Friday, 21 February 2014

Researchers regenerate sound-sensing cells in the ears of mice with hearing loss

Image showing hair cells
Section through the organ of corti,
showing inner and outer hair cells
One of the leading causes of hearing loss in mammals is damage to the sound-sensing hair cells in the inner ear. For years now, scientists have thought that these cells are not replaced once lost. Now, a new study reveals that supporting cells in the ear can turn into hair cells in newborn mice.

If the findings can be applied to older animals, they may lead to ways to help stimulate cell replacement in adults and to the design of new treatment strategies for people suffering from deafness due to hair cell loss.

"The finding that newborn hair cells regenerate spontaneously is novel." said senior author Dr. Albert Edge of Harvard Medical School and Massachusetts Eye and Ear Infirmary.

Previous research by the same team had revealed that inhibition of the Notch signaling pathway increases hair cell differentiation and can help restore hearing to mice with noise-induced deafness. In their latest work, the investigators found that blocking the Notch pathway increases the formation of new hair cells not from remaining hair cells but from certain nearby supporting cells that express a protein called Lgr5.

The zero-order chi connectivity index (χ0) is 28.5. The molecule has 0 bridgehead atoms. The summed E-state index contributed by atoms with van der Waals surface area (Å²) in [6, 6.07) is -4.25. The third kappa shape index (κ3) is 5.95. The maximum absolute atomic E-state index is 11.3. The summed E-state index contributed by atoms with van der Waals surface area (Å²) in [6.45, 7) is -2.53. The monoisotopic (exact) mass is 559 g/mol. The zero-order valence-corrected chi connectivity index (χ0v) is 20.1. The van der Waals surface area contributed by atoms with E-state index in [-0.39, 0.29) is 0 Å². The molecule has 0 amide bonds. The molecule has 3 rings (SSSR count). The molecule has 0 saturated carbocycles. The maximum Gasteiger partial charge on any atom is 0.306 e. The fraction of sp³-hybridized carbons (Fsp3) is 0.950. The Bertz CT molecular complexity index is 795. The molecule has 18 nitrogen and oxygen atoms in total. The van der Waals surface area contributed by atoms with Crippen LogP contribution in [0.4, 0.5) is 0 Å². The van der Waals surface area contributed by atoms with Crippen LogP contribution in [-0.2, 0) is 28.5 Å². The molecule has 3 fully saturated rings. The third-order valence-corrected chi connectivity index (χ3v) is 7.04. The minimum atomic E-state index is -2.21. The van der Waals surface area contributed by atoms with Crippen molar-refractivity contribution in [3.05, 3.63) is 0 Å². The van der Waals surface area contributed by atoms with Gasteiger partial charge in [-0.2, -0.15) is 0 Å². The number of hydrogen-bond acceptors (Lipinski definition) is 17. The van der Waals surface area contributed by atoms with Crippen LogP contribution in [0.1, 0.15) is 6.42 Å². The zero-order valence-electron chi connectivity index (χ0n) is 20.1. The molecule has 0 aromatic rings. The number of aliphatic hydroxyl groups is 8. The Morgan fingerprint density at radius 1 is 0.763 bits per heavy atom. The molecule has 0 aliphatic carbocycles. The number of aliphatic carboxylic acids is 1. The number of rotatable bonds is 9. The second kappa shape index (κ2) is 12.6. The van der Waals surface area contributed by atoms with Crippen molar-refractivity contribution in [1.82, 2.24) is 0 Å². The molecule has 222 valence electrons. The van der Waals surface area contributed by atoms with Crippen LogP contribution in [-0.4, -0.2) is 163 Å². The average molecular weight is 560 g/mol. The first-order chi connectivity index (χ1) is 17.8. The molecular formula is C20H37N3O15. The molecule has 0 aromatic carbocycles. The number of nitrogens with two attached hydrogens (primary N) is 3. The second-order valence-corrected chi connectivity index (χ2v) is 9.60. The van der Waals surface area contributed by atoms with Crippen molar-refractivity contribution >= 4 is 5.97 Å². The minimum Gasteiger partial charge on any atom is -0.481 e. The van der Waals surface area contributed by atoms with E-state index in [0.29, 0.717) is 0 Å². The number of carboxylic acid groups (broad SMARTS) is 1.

"By using an inhibitor of Notch signaling, we could push even more cells to differentiate into hair cells. It was surprising that the Lgr5-expressing cells were the only supporting cells that differentiated under these conditions." said Dr. Edge.

Combining this new knowledge about Lgr5-expressing cells with the previous finding that Notch inhibition can regenerate hair cells will allow the scientists to design new hair cell regeneration strategies to treat hearing loss and deafness.

- Naomi F. Bramhall, Fuxin Shi, Katrin Arnold, Konrad Hochedlinger, Albert S.B. Edge. (2014). Lgr5-Positive Supporting Cells Generate New Hair Cells in the Postnatal Cochlea. Stem Cell Reports DOI: 10.1016/j.stemcr.2014.01.008

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